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In a new study published in the journal Nature Climate Change, if just one in five of us in richer countries went nearly vegan and disposed one third less food, we could be looking at carbon absorption by 2050 as opposed to global warming. This new piece of research suggests that through a range of sweeping measures, primarily in the more developed areas of the world, we have a real chance to combat, and even reverse, the planet’s climate emergency. Given that Asia-Pacific – and developing nations in particular, are set to bear the brunt of the crisis’ impact, it’s inarguable that richer cities, urban areas and countries have a responsibility to implement comprehensive carbon fighting measures as soon as possible.
A collaborative scientific project between researchers across the United States and Europe has found that we could fight global heating by 2050 if we implement tough but feasible measures, especially in richer countries. These include richer countries adopting a plant-based diet and cutting down food waste. Other important actions include assisting developing countries with ending deforestation and boosting land restoration efforts, such as tree-planting projects, as well as improving farming and land management practices to boost soil fertility. If these recommendations were to be followed, we would be looking at an agricultural system that absorbs rather than emits carbon dioxide by 2050.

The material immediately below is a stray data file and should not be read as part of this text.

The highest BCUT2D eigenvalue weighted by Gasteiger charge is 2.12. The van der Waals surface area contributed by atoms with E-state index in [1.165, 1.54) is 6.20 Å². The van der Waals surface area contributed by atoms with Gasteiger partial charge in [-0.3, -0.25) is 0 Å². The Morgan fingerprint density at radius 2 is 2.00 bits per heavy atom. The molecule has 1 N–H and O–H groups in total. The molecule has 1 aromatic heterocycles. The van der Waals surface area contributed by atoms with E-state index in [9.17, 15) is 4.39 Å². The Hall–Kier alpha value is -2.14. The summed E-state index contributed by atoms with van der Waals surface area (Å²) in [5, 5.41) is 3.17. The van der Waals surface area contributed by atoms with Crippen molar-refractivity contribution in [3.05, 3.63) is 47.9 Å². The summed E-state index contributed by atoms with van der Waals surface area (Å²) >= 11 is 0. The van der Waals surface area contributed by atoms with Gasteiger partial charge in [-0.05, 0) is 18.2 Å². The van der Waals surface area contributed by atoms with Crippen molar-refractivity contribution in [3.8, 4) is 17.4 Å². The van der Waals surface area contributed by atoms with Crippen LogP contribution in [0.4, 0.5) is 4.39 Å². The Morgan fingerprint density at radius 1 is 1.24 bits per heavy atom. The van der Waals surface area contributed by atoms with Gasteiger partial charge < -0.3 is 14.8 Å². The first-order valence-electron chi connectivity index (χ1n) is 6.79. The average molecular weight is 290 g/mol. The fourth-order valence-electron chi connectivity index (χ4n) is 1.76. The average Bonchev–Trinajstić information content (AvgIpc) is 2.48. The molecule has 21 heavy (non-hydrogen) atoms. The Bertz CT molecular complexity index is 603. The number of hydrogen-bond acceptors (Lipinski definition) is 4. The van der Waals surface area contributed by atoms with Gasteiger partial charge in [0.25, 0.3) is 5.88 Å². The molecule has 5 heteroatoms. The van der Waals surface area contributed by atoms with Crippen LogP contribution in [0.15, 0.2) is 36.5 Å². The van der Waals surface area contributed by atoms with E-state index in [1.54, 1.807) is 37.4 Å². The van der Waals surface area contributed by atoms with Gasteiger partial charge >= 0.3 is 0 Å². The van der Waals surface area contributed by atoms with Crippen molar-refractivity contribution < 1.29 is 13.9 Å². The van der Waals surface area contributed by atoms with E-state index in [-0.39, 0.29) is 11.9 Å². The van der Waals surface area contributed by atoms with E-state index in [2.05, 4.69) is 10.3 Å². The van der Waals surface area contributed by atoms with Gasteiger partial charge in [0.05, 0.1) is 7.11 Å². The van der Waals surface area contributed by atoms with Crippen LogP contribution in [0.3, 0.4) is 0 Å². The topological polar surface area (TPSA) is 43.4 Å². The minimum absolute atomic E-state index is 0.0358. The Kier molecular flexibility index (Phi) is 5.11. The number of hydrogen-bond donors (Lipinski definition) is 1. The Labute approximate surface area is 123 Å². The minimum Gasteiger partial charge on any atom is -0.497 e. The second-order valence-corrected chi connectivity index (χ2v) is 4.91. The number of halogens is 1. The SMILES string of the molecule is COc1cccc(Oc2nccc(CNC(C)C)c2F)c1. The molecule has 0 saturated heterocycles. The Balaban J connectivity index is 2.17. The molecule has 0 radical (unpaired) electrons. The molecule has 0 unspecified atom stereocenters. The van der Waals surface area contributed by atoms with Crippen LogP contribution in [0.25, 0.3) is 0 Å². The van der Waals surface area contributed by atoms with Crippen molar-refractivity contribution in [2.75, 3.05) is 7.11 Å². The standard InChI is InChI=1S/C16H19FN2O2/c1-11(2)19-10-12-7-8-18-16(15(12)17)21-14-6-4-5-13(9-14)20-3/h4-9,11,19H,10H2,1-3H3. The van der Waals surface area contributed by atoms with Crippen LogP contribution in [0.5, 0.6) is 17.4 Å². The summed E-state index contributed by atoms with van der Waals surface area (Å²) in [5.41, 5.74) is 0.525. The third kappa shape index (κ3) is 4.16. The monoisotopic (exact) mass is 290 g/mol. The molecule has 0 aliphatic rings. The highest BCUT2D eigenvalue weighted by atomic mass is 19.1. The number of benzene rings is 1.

Lead author of the paper Stephanie Roe of the University of Virginia told the Guardian that these results show that we have a “window of opportunity to deliver on the Paris Agreement…I remain optimistic because we have all the tools we need, as well as the increasing public pressure and political will to turn things around.”
Adopting these climate-friendly policies would lead to a whole host of positive cascading effects that go beyond environmental protection. Not only would it encourage healthier diets to fight poor nutrition and the obesity epidemic, it would further improve the livelihoods in poorer communities, help stop biodiversity loss and fight water and air pollution.
In addition, adopting these measures could bring huge economic gains worldwide. Improving soil management practices by shifting to organic agriculture, for instance, would not only cancel out the annual emissions of India, but also help save nearly US$2 trillion over the long-term, said the study.
These results indicate that we need to alter our habits and rethink our current path of inaction. “The longer we delay action to protect forests, the more difficult it will be to achieve the Paris Agreement targets and the more we will need to reply on unproven negative emission technologies,” said report co-author Nancy Harris of the World Resources Institute (WRI).
This study adds to the abundance of existing scientific analyses that have recommended a global food system overhaul towards plant-based diets, tackling food waste and plastic pollution and land and marine conservation as key solutions to combat climate change.